Do I Need a Holding Company?

  • March 16, 2020

Is a holding Company right for me? Do I need a holding company in Canada?

Let’s start with a simple question: What is a holding company?

Holding companies, ordinarily, do not run a business nor have active operations. They are instead used to ‘hold’ investments such as: shares in public companies, bonds, real estate or shares in other private companies.

Let’s take a step back…

The Canadian tax system is designed to be neutral, in theory. It should not favour or unfairly position taxpayers based on how they earn income (i.e. personally or through a corporation).  In reality, the system is not perfect and there is a tax cost to earning investment income through a corporation in all Canadian provinces. So why have one?

The benefits

  • Personal tax deferral – Tax deferral is simply the flexibility to control when and how much income you receive, and therefore have more control over your personal tax bill. 

    If you own a company, you can pay yourself via salary or dividends.  Either way, you will need to pay personal tax, leaving less money to spend or invest. You could, however, move the excess earnings to a holding company and defer paying personal tax until later, leaving you with more funds to spend or invest in the future. 

    If a business has multiple owners, there is a future benefit to allow individual flexibility, a holding company for each owner allows for discretion on when funds are extracted.
  • Creditor protection – If a creditor of your operating company decides to sue you, they could theoretically have access to all of your company’s assets.

    To protect against this, your excess cash or investments could be moved into a holding company and these assets would be safe from creditors.

    Your company needs the cash?  No problem – you can even structure creditor protection by lending the money back to your operating company on a secured basis and still maintain that protection.
  • Lifetime capital gains exemption (“LCGE”) – If you aim to eventually sell the shares of your business, a major tax benefit is to be able to claim the LCGE, which allows you to save up to $440k in taxes!

    If your operating company has investments at the time of sale, you could potentially lose on these savings.  Using a holding company to remove excess funds, or what accountants call “purify”, can help keep you onside with the criteria.

    Estate planning – A holding company can help facilitate transfer of assets or ownership of the business through what is called an estate freeze. 

    This allows a shareholder to lock-in or “freeze” the value of your shares at a point in time, and transfer future growth to another individual.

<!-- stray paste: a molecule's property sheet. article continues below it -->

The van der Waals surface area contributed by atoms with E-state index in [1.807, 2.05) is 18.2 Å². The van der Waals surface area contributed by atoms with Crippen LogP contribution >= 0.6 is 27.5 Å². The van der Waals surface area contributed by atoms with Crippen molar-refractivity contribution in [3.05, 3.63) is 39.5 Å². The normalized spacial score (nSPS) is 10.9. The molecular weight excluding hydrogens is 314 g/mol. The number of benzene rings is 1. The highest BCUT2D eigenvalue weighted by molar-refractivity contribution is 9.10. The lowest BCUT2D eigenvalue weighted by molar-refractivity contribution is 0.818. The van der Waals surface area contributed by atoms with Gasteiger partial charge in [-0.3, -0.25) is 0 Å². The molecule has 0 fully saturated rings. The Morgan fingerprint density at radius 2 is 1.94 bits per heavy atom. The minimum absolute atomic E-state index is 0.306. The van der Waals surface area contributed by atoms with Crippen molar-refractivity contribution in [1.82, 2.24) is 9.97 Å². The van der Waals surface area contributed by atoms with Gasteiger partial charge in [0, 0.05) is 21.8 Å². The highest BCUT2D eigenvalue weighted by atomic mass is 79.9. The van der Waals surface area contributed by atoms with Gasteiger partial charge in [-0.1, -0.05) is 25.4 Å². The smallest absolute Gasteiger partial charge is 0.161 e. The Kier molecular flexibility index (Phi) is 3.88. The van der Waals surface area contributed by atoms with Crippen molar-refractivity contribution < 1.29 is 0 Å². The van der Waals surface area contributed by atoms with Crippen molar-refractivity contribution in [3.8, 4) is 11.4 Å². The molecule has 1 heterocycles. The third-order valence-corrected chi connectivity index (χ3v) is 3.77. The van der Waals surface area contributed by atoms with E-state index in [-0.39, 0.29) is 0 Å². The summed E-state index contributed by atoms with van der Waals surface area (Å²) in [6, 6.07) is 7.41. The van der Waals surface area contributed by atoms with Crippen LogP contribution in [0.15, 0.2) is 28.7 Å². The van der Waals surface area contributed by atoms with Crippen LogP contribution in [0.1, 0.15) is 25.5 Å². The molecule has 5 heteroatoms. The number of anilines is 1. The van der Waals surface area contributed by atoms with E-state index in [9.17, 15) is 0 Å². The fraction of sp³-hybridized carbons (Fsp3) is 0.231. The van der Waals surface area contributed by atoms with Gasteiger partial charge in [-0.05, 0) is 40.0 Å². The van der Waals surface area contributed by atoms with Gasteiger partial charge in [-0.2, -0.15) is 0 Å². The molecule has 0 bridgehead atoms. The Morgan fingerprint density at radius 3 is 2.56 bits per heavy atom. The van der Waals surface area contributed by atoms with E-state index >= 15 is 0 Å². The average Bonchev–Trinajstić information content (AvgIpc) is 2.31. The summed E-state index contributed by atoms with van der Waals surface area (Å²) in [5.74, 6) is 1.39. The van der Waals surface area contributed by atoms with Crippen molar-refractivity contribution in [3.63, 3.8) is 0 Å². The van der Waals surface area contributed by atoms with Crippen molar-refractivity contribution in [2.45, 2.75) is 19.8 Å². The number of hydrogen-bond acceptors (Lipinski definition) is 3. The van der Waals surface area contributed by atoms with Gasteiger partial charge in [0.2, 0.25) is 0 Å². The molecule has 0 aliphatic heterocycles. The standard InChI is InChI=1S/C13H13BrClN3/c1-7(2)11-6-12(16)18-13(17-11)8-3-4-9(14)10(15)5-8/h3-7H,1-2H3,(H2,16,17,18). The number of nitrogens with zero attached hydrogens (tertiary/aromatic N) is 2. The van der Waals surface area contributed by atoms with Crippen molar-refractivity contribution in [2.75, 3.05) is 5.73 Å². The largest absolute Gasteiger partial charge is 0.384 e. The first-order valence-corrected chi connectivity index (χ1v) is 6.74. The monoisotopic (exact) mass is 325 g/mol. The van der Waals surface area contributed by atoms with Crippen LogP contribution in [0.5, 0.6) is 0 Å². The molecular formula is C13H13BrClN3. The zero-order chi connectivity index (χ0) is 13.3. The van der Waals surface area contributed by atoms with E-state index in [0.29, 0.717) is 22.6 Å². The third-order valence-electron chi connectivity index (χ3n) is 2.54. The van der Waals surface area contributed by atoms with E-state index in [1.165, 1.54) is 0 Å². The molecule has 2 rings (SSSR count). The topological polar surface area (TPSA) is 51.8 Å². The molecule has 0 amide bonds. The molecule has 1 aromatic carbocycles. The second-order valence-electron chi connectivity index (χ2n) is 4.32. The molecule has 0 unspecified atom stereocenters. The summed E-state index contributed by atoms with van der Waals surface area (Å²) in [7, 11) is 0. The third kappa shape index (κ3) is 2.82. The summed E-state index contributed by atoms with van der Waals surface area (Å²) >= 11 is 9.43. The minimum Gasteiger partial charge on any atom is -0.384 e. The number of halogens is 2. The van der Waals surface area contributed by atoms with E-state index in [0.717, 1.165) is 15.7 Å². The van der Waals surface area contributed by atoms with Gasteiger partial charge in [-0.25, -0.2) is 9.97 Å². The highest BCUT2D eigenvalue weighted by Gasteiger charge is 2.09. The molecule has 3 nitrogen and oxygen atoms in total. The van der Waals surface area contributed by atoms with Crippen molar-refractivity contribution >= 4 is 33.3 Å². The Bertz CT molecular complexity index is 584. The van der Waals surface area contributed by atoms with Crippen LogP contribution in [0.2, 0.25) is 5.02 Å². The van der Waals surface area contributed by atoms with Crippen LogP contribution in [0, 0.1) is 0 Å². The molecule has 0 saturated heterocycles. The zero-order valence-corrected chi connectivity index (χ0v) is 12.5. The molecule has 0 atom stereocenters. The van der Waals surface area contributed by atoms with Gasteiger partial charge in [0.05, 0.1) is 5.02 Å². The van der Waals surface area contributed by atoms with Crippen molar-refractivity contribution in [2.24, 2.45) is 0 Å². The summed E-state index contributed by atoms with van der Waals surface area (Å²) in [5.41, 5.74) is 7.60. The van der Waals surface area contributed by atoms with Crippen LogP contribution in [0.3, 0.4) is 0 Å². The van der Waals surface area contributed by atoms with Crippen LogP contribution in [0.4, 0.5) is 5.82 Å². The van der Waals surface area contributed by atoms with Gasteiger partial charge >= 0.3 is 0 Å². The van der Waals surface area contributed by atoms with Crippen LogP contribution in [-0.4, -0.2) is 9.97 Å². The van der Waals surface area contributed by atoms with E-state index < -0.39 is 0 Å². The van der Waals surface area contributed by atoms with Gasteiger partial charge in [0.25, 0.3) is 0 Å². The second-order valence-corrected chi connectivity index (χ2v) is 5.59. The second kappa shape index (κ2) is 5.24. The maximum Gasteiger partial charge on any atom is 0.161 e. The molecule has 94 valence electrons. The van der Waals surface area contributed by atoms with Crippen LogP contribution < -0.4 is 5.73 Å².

This exchange may be done without triggering any tax, and acts as a tax-deferral, so you can better plan for the taxes payable on eventual disposition (including a ‘deemed disposition’ which would happen on death).
  • Income splitting – You may be able to pay dividends to family members who are shareholders of your holding company dividends.  If your family members have little to no income, these dividends would be taxed at a lower rate rather than paying the dividends to yourself.

    In most circumstances, you can’t split income with family members who aren’t involved in your business or your children that haven’t reached the age of majority.  The restrictions are complicated and, if you do not properly consider these, you can end up paying more tax instead of less. 

    Your personal situation needs to be considered, so please consult with your tax advisor before using this strategy.

Sounds great, right?  But what are drawbacks?

  • Incorporation costs – To set up a holding company requires you to incorporate a new company, like that of your existing business. If you do it yourself, you may minimize the cost at the risk of doing it improperly. Doing it through professionals, however, will increase the cost to you.
  • Ongoing costs – There are legal fees to be paid for annual filings, or if you issue a dividend, as well as fees to have an accountant complete your year-end financial statements and corporate tax return.
  • Increased administrative burden – There will be an increased burden to keep on top of filings and remain in good standing with paperwork.  If you are against this, you may want to consider avoided the extra administrative burden.
  • Restricted use of losses – If you invest personally, any losses you incur may be used to offset capital gains which may reduce your tax bill. However, if you invest through a holding company, the losses are restricted there and can’t be used to offset against your personal income.
  • Higher taxes – Without careful planning, you may end up paying more taxes. There is a tax on investment income when you earn it through the corporation and another tax once it is ultimately paid to you as a dividend.  Ordinarily, this is higher than the personal tax you would pay had you originally earned that income personally.

… But I have already incorporated my business, what are my options?

No problem!  You can still take advantage of a holding company using a tax deferred ‘rollover’.  The premise behind a rollover is to transfer shares of your business held personally into a holding company on a tax-deferred basis. 

You should not try to perform a rollover if your tax experience is limited. Please consult a tax accountant or lawyer for more information.

Ask us about holding companies

There are a lot of factors to consider on when deciding to use a holding company.  If you’re still uncertain about whether this is right for you, our experienced team of professionals is here to assist with a free consultation.

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